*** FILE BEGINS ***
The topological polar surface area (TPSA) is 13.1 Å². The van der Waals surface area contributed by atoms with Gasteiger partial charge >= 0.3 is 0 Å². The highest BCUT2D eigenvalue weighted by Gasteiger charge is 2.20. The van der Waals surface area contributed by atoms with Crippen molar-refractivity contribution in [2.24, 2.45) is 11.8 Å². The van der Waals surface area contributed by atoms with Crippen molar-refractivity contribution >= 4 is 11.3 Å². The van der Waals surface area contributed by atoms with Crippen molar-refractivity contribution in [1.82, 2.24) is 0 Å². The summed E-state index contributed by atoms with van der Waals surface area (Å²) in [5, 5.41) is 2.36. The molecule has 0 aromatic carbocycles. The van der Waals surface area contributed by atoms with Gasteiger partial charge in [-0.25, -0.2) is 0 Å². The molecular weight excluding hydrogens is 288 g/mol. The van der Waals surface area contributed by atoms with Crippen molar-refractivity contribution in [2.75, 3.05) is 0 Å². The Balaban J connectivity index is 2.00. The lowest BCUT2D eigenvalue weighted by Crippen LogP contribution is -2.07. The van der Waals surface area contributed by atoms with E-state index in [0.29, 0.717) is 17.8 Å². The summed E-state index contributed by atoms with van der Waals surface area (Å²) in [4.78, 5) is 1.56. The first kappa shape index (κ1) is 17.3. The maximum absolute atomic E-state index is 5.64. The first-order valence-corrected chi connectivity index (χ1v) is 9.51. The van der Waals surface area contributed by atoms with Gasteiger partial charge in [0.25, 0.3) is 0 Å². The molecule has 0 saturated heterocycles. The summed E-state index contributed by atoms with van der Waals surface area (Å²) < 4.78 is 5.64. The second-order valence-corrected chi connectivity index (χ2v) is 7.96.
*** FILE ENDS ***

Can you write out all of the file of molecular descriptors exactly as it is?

The topological polar surface area (TPSA) is 13.1 Å². The van der Waals surface area contributed by atoms with Gasteiger partial charge >= 0.3 is 0 Å². The highest BCUT2D eigenvalue weighted by Gasteiger charge is 2.20. The van der Waals surface area contributed by atoms with Crippen molar-refractivity contribution in [2.24, 2.45) is 11.8 Å². The van der Waals surface area contributed by atoms with Crippen molar-refractivity contribution >= 4 is 11.3 Å². The van der Waals surface area contributed by atoms with Crippen molar-refractivity contribution in [1.82, 2.24) is 0 Å². The summed E-state index contributed by atoms with van der Waals surface area (Å²) in [5, 5.41) is 2.36. The molecule has 0 aromatic carbocycles. The van der Waals surface area contributed by atoms with Gasteiger partial charge in [-0.25, -0.2) is 0 Å². The molecular weight excluding hydrogens is 288 g/mol. The van der Waals surface area contributed by atoms with Crippen molar-refractivity contribution in [2.75, 3.05) is 0 Å². The Balaban J connectivity index is 2.00. The lowest BCUT2D eigenvalue weighted by Crippen LogP contribution is -2.07. The van der Waals surface area contributed by atoms with E-state index in [0.29, 0.717) is 17.8 Å². The summed E-state index contributed by atoms with van der Waals surface area (Å²) in [4.78, 5) is 1.56. The first kappa shape index (κ1) is 17.3. The maximum absolute atomic E-state index is 5.64. The first-order valence-corrected chi connectivity index (χ1v) is 9.51. The van der Waals surface area contributed by atoms with Gasteiger partial charge in [0.25, 0.3) is 0 Å². The molecule has 0 saturated heterocycles. The summed E-state index contributed by atoms with van der Waals surface area (Å²) < 4.78 is 5.64. The second-order valence-corrected chi connectivity index (χ2v) is 7.96.